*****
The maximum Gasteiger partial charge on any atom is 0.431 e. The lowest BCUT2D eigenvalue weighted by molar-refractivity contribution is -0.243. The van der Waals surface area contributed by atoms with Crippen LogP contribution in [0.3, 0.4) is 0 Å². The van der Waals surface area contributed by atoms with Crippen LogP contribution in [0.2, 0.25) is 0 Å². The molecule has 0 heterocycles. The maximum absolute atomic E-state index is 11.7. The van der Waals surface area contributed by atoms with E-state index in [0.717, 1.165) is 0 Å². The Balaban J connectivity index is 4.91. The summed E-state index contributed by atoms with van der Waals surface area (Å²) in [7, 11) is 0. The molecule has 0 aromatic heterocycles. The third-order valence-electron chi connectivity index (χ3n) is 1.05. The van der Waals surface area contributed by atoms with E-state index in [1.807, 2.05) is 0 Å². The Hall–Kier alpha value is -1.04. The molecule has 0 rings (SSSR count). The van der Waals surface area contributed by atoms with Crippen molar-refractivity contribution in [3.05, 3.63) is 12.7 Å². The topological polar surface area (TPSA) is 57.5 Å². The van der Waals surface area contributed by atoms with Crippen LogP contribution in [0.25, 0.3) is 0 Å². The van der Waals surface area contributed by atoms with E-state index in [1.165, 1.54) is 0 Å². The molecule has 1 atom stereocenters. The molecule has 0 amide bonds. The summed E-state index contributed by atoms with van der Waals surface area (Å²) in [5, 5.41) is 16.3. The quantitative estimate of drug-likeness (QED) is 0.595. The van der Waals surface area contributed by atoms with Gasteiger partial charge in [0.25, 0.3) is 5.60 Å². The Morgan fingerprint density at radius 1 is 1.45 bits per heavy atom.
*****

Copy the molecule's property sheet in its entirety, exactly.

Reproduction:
The maximum Gasteiger partial charge on any atom is 0.431 e. The lowest BCUT2D eigenvalue weighted by molar-refractivity contribution is -0.243. The van der Waals surface area contributed by atoms with Crippen LogP contribution in [0.3, 0.4) is 0 Å². The van der Waals surface area contributed by atoms with Crippen LogP contribution in [0.2, 0.25) is 0 Å². The molecule has 0 heterocycles. The maximum absolute atomic E-state index is 11.7. The van der Waals surface area contributed by atoms with E-state index in [0.717, 1.165) is 0 Å². The Balaban J connectivity index is 4.91. The summed E-state index contributed by atoms with van der Waals surface area (Å²) in [7, 11) is 0. The molecule has 0 aromatic heterocycles. The third-order valence-electron chi connectivity index (χ3n) is 1.05. The van der Waals surface area contributed by atoms with E-state index in [1.807, 2.05) is 0 Å². The Hall–Kier alpha value is -1.04. The molecule has 0 rings (SSSR count). The van der Waals surface area contributed by atoms with Crippen molar-refractivity contribution in [3.05, 3.63) is 12.7 Å². The topological polar surface area (TPSA) is 57.5 Å². The van der Waals surface area contributed by atoms with Crippen LogP contribution in [0.25, 0.3) is 0 Å². The van der Waals surface area contributed by atoms with E-state index in [1.165, 1.54) is 0 Å². The molecule has 1 atom stereocenters. The molecule has 0 amide bonds. The summed E-state index contributed by atoms with van der Waals surface area (Å²) in [5, 5.41) is 16.3. The quantitative estimate of drug-likeness (QED) is 0.595. The van der Waals surface area contributed by atoms with Gasteiger partial charge in [0.25, 0.3) is 5.60 Å². The Morgan fingerprint density at radius 1 is 1.45 bits per heavy atom.